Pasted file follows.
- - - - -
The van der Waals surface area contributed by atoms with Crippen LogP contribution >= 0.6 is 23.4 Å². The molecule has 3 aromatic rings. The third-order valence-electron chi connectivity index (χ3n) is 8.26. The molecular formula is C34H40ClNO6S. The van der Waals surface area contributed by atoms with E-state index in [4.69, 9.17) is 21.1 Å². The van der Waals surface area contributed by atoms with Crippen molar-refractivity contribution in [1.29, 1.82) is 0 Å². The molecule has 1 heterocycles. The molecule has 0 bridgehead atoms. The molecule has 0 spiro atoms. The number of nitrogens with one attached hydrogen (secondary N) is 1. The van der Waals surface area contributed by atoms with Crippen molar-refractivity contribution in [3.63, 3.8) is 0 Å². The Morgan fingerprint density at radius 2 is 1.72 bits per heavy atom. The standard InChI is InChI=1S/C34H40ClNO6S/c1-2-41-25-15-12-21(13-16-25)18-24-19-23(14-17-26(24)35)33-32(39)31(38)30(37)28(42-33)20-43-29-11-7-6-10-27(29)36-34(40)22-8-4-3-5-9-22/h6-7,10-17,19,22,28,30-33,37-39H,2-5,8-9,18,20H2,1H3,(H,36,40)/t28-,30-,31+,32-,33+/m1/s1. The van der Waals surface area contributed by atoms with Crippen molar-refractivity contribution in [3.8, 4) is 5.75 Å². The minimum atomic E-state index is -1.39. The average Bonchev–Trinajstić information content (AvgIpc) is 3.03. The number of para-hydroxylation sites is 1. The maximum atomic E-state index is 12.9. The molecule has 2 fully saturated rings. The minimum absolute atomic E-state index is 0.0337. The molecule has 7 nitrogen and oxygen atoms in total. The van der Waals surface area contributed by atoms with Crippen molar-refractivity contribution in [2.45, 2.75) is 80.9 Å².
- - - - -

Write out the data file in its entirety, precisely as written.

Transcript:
The van der Waals surface area contributed by atoms with Crippen LogP contribution >= 0.6 is 23.4 Å². The molecule has 3 aromatic rings. The third-order valence-electron chi connectivity index (χ3n) is 8.26. The molecular formula is C34H40ClNO6S. The van der Waals surface area contributed by atoms with E-state index in [4.69, 9.17) is 21.1 Å². The van der Waals surface area contributed by atoms with Crippen molar-refractivity contribution in [1.29, 1.82) is 0 Å². The molecule has 1 heterocycles. The molecule has 0 bridgehead atoms. The molecule has 0 spiro atoms. The number of nitrogens with one attached hydrogen (secondary N) is 1. The van der Waals surface area contributed by atoms with Crippen molar-refractivity contribution in [3.63, 3.8) is 0 Å². The Morgan fingerprint density at radius 2 is 1.72 bits per heavy atom. The standard InChI is InChI=1S/C34H40ClNO6S/c1-2-41-25-15-12-21(13-16-25)18-24-19-23(14-17-26(24)35)33-32(39)31(38)30(37)28(42-33)20-43-29-11-7-6-10-27(29)36-34(40)22-8-4-3-5-9-22/h6-7,10-17,19,22,28,30-33,37-39H,2-5,8-9,18,20H2,1H3,(H,36,40)/t28-,30-,31+,32-,33+/m1/s1. The van der Waals surface area contributed by atoms with Crippen molar-refractivity contribution in [3.8, 4) is 5.75 Å². The minimum atomic E-state index is -1.39. The average Bonchev–Trinajstić information content (AvgIpc) is 3.03. The number of para-hydroxylation sites is 1. The maximum atomic E-state index is 12.9. The molecule has 2 fully saturated rings. The minimum absolute atomic E-state index is 0.0337. The molecule has 7 nitrogen and oxygen atoms in total. The van der Waals surface area contributed by atoms with Crippen molar-refractivity contribution in [2.45, 2.75) is 80.9 Å².